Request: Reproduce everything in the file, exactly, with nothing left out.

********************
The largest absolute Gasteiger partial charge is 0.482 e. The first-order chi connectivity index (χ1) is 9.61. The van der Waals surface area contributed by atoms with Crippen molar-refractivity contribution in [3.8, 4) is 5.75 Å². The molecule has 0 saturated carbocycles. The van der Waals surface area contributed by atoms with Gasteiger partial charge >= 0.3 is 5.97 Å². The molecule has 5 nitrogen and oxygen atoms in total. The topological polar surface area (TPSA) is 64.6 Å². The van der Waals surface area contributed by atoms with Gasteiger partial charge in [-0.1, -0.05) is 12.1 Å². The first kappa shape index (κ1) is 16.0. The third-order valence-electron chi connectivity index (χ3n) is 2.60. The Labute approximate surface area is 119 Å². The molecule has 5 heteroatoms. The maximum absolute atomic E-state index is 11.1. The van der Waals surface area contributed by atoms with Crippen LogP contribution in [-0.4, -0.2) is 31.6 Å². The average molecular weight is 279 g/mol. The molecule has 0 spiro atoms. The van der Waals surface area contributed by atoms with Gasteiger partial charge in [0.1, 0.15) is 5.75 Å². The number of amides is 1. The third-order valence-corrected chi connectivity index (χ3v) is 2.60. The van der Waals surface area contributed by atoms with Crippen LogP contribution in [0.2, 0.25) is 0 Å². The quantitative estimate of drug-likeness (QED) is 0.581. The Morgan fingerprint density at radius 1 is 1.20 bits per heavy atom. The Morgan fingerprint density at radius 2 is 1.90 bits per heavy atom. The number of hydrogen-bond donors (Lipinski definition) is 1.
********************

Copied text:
The largest absolute Gasteiger partial charge is 0.482 e. The first-order chi connectivity index (χ1) is 9.61. The van der Waals surface area contributed by atoms with Crippen molar-refractivity contribution in [3.8, 4) is 5.75 Å². The molecule has 0 saturated carbocycles. The van der Waals surface area contributed by atoms with Gasteiger partial charge >= 0.3 is 5.97 Å². The molecule has 5 nitrogen and oxygen atoms in total. The topological polar surface area (TPSA) is 64.6 Å². The van der Waals surface area contributed by atoms with Gasteiger partial charge in [-0.1, -0.05) is 12.1 Å². The first kappa shape index (κ1) is 16.0. The third-order valence-electron chi connectivity index (χ3n) is 2.60. The Labute approximate surface area is 119 Å². The molecule has 5 heteroatoms. The maximum absolute atomic E-state index is 11.1. The van der Waals surface area contributed by atoms with Crippen LogP contribution in [-0.4, -0.2) is 31.6 Å². The average molecular weight is 279 g/mol. The molecule has 0 spiro atoms. The van der Waals surface area contributed by atoms with Gasteiger partial charge in [0.1, 0.15) is 5.75 Å². The number of amides is 1. The third-order valence-corrected chi connectivity index (χ3v) is 2.60. The van der Waals surface area contributed by atoms with Crippen LogP contribution in [0.2, 0.25) is 0 Å². The quantitative estimate of drug-likeness (QED) is 0.581. The Morgan fingerprint density at radius 1 is 1.20 bits per heavy atom. The Morgan fingerprint density at radius 2 is 1.90 bits per heavy atom. The number of hydrogen-bond donors (Lipinski definition) is 1.